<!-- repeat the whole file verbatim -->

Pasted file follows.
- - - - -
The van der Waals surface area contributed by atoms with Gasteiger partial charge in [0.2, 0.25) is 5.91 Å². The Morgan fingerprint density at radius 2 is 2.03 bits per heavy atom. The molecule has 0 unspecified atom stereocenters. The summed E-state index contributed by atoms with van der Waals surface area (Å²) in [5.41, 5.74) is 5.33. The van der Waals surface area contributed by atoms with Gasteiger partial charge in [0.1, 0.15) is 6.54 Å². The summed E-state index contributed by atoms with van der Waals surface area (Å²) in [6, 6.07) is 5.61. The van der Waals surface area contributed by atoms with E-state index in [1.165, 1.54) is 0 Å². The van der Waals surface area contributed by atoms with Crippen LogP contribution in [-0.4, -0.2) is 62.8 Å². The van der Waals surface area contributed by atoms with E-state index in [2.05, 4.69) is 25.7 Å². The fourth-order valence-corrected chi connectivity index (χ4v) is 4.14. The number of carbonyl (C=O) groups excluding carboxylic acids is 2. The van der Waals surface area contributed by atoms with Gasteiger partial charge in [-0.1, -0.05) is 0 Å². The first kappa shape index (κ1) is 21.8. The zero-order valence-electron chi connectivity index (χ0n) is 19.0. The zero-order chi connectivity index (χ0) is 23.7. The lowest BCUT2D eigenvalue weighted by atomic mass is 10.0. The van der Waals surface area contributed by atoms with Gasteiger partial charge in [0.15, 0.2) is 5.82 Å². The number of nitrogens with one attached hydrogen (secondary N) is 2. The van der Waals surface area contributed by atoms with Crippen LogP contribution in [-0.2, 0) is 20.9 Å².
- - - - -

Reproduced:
The van der Waals surface area contributed by atoms with Gasteiger partial charge in [0.2, 0.25) is 5.91 Å². The Morgan fingerprint density at radius 2 is 2.03 bits per heavy atom. The molecule has 0 unspecified atom stereocenters. The summed E-state index contributed by atoms with van der Waals surface area (Å²) in [5.41, 5.74) is 5.33. The van der Waals surface area contributed by atoms with Gasteiger partial charge in [0.1, 0.15) is 6.54 Å². The summed E-state index contributed by atoms with van der Waals surface area (Å²) in [6, 6.07) is 5.61. The van der Waals surface area contributed by atoms with E-state index in [1.165, 1.54) is 0 Å². The van der Waals surface area contributed by atoms with Crippen LogP contribution in [-0.4, -0.2) is 62.8 Å². The van der Waals surface area contributed by atoms with E-state index in [2.05, 4.69) is 25.7 Å². The fourth-order valence-corrected chi connectivity index (χ4v) is 4.14. The number of carbonyl (C=O) groups excluding carboxylic acids is 2. The van der Waals surface area contributed by atoms with Gasteiger partial charge in [-0.1, -0.05) is 0 Å². The first kappa shape index (κ1) is 21.8. The zero-order valence-electron chi connectivity index (χ0n) is 19.0. The zero-order chi connectivity index (χ0) is 23.7. The lowest BCUT2D eigenvalue weighted by atomic mass is 10.0. The van der Waals surface area contributed by atoms with Gasteiger partial charge in [0.15, 0.2) is 5.82 Å². The number of nitrogens with one attached hydrogen (secondary N) is 2. The van der Waals surface area contributed by atoms with Crippen LogP contribution in [-0.2, 0) is 20.9 Å².